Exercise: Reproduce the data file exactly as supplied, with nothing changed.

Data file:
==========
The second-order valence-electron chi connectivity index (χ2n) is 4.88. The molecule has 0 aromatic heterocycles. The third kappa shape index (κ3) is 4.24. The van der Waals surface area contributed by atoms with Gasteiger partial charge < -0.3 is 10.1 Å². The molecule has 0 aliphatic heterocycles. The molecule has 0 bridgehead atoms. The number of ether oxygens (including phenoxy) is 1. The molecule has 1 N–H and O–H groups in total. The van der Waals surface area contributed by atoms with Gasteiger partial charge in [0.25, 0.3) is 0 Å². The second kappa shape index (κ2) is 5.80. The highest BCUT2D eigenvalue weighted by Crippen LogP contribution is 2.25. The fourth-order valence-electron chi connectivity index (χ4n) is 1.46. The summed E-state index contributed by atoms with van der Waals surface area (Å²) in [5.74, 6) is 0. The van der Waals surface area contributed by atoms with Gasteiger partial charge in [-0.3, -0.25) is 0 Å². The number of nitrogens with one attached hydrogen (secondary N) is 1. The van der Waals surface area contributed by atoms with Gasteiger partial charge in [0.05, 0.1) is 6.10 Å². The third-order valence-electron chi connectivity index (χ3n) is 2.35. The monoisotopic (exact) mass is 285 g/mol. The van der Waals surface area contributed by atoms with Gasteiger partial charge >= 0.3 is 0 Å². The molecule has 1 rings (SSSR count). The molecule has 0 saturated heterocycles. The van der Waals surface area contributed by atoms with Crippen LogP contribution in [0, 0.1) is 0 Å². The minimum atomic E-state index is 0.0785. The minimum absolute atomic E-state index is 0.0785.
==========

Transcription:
The second-order valence-electron chi connectivity index (χ2n) is 4.88. The molecule has 0 aromatic heterocycles. The third kappa shape index (κ3) is 4.24. The van der Waals surface area contributed by atoms with Gasteiger partial charge < -0.3 is 10.1 Å². The molecule has 0 aliphatic heterocycles. The molecule has 0 bridgehead atoms. The number of ether oxygens (including phenoxy) is 1. The molecule has 1 N–H and O–H groups in total. The van der Waals surface area contributed by atoms with Gasteiger partial charge in [0.25, 0.3) is 0 Å². The second kappa shape index (κ2) is 5.80. The highest BCUT2D eigenvalue weighted by Crippen LogP contribution is 2.25. The fourth-order valence-electron chi connectivity index (χ4n) is 1.46. The summed E-state index contributed by atoms with van der Waals surface area (Å²) in [5.74, 6) is 0. The van der Waals surface area contributed by atoms with Gasteiger partial charge in [-0.3, -0.25) is 0 Å². The number of nitrogens with one attached hydrogen (secondary N) is 1. The van der Waals surface area contributed by atoms with Gasteiger partial charge in [0.05, 0.1) is 6.10 Å². The third-order valence-electron chi connectivity index (χ3n) is 2.35. The monoisotopic (exact) mass is 285 g/mol. The van der Waals surface area contributed by atoms with Gasteiger partial charge >= 0.3 is 0 Å². The molecule has 1 rings (SSSR count). The molecule has 0 saturated heterocycles. The van der Waals surface area contributed by atoms with Crippen LogP contribution in [0, 0.1) is 0 Å². The minimum atomic E-state index is 0.0785. The minimum absolute atomic E-state index is 0.0785.